Belo Monte Dam May Lead Brazil to OAS High Court

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Local communities and NGOs deliver petition exposing human rights violations to Inter-American Commission on Human Rights

Brasilia, Brazil – Local communities and NGOs delivered a petition to the Organization of American States' (OAS) human rights body today claiming that Brazil has steamrolled human rights in its rush to fast-track construction of the controversial Belo Monte Dam, slated for construction on the Xingu River in the Amazon interior. The petition, signed by representatives of indigenous communities and other populations threatened by the dam, denounced the Brazilian government and called on the Inter-American Commission on Human Rights (IACHR) to declare human rights violations, and order the Brazilian government to cancel the project and pay damages.

Two weeks ago the Brazilian government defied IACHR's demand that Brazil halt the dam's licensing process. Brazil instead granted Belo Monte's installation license, clearing the way to commence construction despite blatant non-compliance with social and environmental protections.

Petition-signers scrutinized illegal aspects of the dam's licensing process, especially with regard to the rights of indigenous peoples living along the Big Bend of the Xingu River, where 80% of the river's flow would be diverted to an artificial reservoir, undermining livelihoods and potentially leading to the forced displacement of thousands of people in clear violation of Brazil's Constitution and international law.

NGO and legal groups expect the Commission to determine that the Brazilian government has violated the rights of local peoples, and will recommend compensation. If the government continues to ignore the IACHR, the case could go to the Inter-American Court on Human Rights, which could formally condemn the Brazilian government for violations of its international obligations.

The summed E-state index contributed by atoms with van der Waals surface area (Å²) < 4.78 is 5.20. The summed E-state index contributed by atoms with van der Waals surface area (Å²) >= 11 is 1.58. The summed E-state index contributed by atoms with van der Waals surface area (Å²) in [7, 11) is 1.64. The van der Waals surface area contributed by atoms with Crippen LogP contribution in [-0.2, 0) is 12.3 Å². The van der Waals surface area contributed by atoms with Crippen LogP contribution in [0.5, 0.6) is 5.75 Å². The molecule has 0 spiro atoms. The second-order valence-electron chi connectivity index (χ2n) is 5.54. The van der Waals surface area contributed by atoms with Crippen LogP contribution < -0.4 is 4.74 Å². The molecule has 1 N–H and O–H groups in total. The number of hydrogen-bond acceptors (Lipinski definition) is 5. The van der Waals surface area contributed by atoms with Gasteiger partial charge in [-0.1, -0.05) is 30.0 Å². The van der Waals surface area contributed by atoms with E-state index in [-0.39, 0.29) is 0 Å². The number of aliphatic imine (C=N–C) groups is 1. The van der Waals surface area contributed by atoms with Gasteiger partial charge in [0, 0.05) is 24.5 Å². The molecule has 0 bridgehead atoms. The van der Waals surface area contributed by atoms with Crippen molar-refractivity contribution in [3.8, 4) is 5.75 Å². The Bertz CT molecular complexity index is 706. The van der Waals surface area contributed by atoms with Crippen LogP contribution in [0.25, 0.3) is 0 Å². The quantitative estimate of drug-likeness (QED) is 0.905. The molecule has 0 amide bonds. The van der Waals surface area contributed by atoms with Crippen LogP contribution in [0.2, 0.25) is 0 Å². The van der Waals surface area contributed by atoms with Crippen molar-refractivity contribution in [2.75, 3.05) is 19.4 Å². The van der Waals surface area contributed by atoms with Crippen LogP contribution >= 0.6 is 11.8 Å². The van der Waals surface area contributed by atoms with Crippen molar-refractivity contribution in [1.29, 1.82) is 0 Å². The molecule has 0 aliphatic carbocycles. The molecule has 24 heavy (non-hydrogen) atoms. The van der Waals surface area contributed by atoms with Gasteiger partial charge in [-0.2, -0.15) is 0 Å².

The petition delivery today follows an initial complaint submitted last November that led to the granting of "precautionary measures" by the IACHR in April 2011. These measures recommended to the Brazilian government that urgent action be taken to guarantee the rights of indigenous peoples-as required by the Brazilian Constitution and international agreements such as the American Convention on Human Rights, Convention 169 of the International Labor Organization (ILO) and the UN Declaration on the Rights of Indigenous Peoples-before proceeding with dam construction. That decision by the IACHR provoked a defensive response from the administration of President Dilma Rousseff, which refused to take additional measures to protect indigenous rights.

Eleven civil actions lawsuits against the Belo Monte Dam, filed by the Federal Public Prosecutor's Office, are still pending in Brazilian courts.

"It is clear that the Brazilian judicial system is not working to protect human rights in the case of mega-infrastructure projects such as Belo Monte, given the tremendous economic and political pressures, often linked to corruption," said Antonia Melo, coordinator of the Xingu Forever Alive Movement (Movimento Xingu Vivo para Sempre). "As a result, we have no alternative but to request the support of the Inter-American Commission on Human Rights."

"Our community is under threat and the leaders are the ones who suffer the most," stated José Carlos Arara, an indigenous chief of the Arara village in the Big Bend region of the Xingu. "I am stuck in my village and no longer leave my community after receiving death threats."

"Brazilian diplomacy is in serious danger of an international embarrassment," said Roberta Amanajás, a lawyer with the Pará Society for the Defense of Human Rights. "The Rousseff administration's aggressive response to the IACHR, followed by the Brazilian Senate's vote to censure the OAS last week is a dangerous sign."

"The Brazilian government's position on Belo Monte goes against the image it promotes as a regional leader and its role as the host of the UN Conference on Sustainable Development (Rio +20) in 2012," said Astrid Puentes, Co-Director of the Inter-American Association for Environmental Defense (AIDA). "We hope that the governments of the region stop promoting environmentally and socially harmful projects and instead seek truly sustainable development based on respect for human rights."

More information

Press Release by Federal Public Prosecutors on lawsuit

Amazon Watch

International Rivers

Movimento Xingu Vivo Para Sempre

Inter-American Association for Environmental Defense (AIDA)